truthberry picking

New thing.  I read the American Libraries Direct newsletter each week and often fill my browser with tabs of the items I find most interesting, sharing some in facebook, others via email to library colleagues.  It occurred to me today that I could use this as a blogging opportunity and aggregate my favorites here.  My hope is that perhaps  my research foci will emerge out of this effort and that you, dear readers (if you exist), may find common narrowed interest.

So, truthberry is actually the more common Rasta reinvention of the word library.   That I more often call it a truthbrary (and ourselves as truthbrarians) is just to make the connection a little clearer.  But how nicely it serves my purpose here for the berries of truth I picked out of the interwebs this week.

It occurs to me Zotero will also be my dear friend in this effort.  So, stay tuned.

Why non-academics should be following the Georgia State U case (Copyright Librarian blog)  Did I mention this might be my favorite library topic?

…a ruling against fair use at Georgia State would do a lot to establish that any time a copyright holder is willing to sell a license, not taking them up on it is inherently infringement.

As an ACRL Legislative advocate, I’m always looking for succinct pointers to help communicate the value of academic libraries.  When talking about the library remember N3P3: an advocacy talking points framework for academic libraries (Ubiquitous Librarian blog) is a useful start.

A few nods to my Learner strength and some good tips for organizational effectiveness from your desk to your desktop.

And, finally, because Borders declared bankruptcy and, thus, closed in my town while the little (and very awesome) local bookstore around its corner remains, a tribute:  Independent Bookstores in New Orleans say they’re thriving (, via AL Direct June 8, 2011).  Also, yet another reason I am bummed to not be going to ALA New Orleans.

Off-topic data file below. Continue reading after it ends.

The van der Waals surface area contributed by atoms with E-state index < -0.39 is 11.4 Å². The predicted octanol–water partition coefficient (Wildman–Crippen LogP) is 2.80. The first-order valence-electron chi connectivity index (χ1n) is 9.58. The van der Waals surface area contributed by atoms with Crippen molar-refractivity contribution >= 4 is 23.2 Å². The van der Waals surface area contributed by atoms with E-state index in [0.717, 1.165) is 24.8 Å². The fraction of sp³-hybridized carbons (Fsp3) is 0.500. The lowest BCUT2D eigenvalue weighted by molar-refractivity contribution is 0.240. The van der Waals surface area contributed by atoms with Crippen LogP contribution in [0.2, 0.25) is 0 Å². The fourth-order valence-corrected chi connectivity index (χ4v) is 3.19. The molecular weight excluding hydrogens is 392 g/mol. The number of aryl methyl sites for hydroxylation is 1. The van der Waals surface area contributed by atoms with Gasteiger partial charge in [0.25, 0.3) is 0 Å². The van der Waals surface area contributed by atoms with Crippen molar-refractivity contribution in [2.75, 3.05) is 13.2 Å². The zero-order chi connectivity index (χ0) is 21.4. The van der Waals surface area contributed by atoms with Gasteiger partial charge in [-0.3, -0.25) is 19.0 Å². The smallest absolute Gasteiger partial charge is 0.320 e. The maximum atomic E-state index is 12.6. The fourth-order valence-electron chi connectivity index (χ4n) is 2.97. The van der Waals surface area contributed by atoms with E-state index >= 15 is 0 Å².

Where the wind comes sweeping down the plain

I have been filling up on the big picture these past few days.  Last Thursday and Friday I traveled with my colleagues down to Oklahoma for the, well…Oklahoma Conference.   And yesterday I spent the day attending and room hosting a  Digital Humanities Summit.   Great stuff! I’m hoping my inability to get focused on the practical details of the daily grind this afternoon will be aided by taking the opportunity to debrief  some big ideas from these two experiences.

Part of  describing ‘What exactly is the Oklahoma Conference?’ is obvious–  a library conference hosted in Oklahoma by the University of Oklahoma Libraries.  What’s not so obvious is how to describe how it got to be so awesome.  I mean how did those Okies get so lucky? The presenters over those two days attribute it to the OU Libraries Dean, Sul Lee and his unique ability to attract great presenters and presentation topics.  I’ve only been to this conference twice but can attest to the unusually unique way that it brings the big picture into very tangible takeaways.  Nevermind the people that took away worry about their future in the profession.  Yes, there were some — ok a lot —  of bleak presents and futures laid out for us.  But more often it was pitched as a great catalyst for change.  Good change. Right? We hope so.